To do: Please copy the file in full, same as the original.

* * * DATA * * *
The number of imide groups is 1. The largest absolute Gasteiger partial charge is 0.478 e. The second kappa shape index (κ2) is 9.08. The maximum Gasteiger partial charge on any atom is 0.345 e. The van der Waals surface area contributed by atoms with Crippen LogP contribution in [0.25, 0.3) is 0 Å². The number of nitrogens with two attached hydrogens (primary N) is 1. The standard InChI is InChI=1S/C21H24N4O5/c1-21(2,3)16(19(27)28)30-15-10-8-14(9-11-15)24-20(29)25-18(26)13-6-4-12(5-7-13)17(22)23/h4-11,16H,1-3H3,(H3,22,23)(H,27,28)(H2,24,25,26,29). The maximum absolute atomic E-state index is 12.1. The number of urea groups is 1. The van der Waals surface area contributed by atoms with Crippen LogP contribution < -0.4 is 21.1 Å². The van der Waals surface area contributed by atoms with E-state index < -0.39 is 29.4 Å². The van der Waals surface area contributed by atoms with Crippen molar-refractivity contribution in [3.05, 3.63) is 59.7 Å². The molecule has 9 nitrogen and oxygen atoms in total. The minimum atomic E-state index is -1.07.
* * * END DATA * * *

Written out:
The number of imide groups is 1. The largest absolute Gasteiger partial charge is 0.478 e. The second kappa shape index (κ2) is 9.08. The maximum Gasteiger partial charge on any atom is 0.345 e. The van der Waals surface area contributed by atoms with Crippen LogP contribution in [0.25, 0.3) is 0 Å². The number of nitrogens with two attached hydrogens (primary N) is 1. The standard InChI is InChI=1S/C21H24N4O5/c1-21(2,3)16(19(27)28)30-15-10-8-14(9-11-15)24-20(29)25-18(26)13-6-4-12(5-7-13)17(22)23/h4-11,16H,1-3H3,(H3,22,23)(H,27,28)(H2,24,25,26,29). The maximum absolute atomic E-state index is 12.1. The number of urea groups is 1. The van der Waals surface area contributed by atoms with Crippen LogP contribution < -0.4 is 21.1 Å². The van der Waals surface area contributed by atoms with E-state index < -0.39 is 29.4 Å². The van der Waals surface area contributed by atoms with Crippen molar-refractivity contribution in [3.05, 3.63) is 59.7 Å². The molecule has 9 nitrogen and oxygen atoms in total. The minimum atomic E-state index is -1.07.